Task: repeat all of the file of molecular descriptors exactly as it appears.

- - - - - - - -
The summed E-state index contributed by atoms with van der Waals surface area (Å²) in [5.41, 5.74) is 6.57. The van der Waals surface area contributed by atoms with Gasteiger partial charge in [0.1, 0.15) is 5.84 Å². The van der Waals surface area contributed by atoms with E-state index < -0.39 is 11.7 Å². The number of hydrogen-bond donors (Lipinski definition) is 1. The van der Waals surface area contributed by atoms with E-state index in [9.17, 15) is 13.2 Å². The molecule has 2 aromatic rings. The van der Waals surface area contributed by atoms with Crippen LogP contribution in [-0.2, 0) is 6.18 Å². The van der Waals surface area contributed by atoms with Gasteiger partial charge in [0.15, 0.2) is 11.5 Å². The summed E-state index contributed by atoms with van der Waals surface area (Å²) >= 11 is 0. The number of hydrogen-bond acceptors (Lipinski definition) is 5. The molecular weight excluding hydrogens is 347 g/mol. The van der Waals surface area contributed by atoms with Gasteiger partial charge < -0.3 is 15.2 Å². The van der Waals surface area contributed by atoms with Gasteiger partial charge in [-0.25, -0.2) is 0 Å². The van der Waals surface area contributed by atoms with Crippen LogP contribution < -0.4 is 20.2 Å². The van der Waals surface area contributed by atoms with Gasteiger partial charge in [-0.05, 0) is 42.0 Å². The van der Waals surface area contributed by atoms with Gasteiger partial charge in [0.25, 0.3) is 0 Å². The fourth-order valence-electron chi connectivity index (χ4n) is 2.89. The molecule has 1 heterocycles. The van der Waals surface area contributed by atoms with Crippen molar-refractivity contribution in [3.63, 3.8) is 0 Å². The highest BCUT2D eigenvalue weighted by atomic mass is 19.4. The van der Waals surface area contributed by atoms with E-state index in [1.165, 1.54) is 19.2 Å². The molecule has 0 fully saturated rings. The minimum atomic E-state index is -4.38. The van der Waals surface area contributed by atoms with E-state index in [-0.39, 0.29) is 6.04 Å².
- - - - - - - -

The summed E-state index contributed by atoms with van der Waals surface area (Å²) in [5.41, 5.74) is 6.57. The van der Waals surface area contributed by atoms with Gasteiger partial charge in [0.1, 0.15) is 5.84 Å². The van der Waals surface area contributed by atoms with E-state index < -0.39 is 11.7 Å². The number of hydrogen-bond donors (Lipinski definition) is 1. The van der Waals surface area contributed by atoms with E-state index in [9.17, 15) is 13.2 Å². The molecule has 2 aromatic rings. The van der Waals surface area contributed by atoms with Crippen LogP contribution in [-0.2, 0) is 6.18 Å². The van der Waals surface area contributed by atoms with Gasteiger partial charge in [0.15, 0.2) is 11.5 Å². The summed E-state index contributed by atoms with van der Waals surface area (Å²) >= 11 is 0. The number of hydrogen-bond acceptors (Lipinski definition) is 5. The molecular weight excluding hydrogens is 347 g/mol. The van der Waals surface area contributed by atoms with Gasteiger partial charge < -0.3 is 15.2 Å². The van der Waals surface area contributed by atoms with Gasteiger partial charge in [-0.25, -0.2) is 0 Å². The van der Waals surface area contributed by atoms with Crippen LogP contribution < -0.4 is 20.2 Å². The van der Waals surface area contributed by atoms with Gasteiger partial charge in [-0.05, 0) is 42.0 Å². The van der Waals surface area contributed by atoms with Gasteiger partial charge in [0.25, 0.3) is 0 Å². The fourth-order valence-electron chi connectivity index (χ4n) is 2.89. The molecule has 1 heterocycles. The van der Waals surface area contributed by atoms with Crippen molar-refractivity contribution in [3.63, 3.8) is 0 Å². The highest BCUT2D eigenvalue weighted by atomic mass is 19.4. The van der Waals surface area contributed by atoms with E-state index in [1.165, 1.54) is 19.2 Å². The molecule has 0 fully saturated rings. The minimum atomic E-state index is -4.38. The van der Waals surface area contributed by atoms with E-state index in [-0.39, 0.29) is 6.04 Å².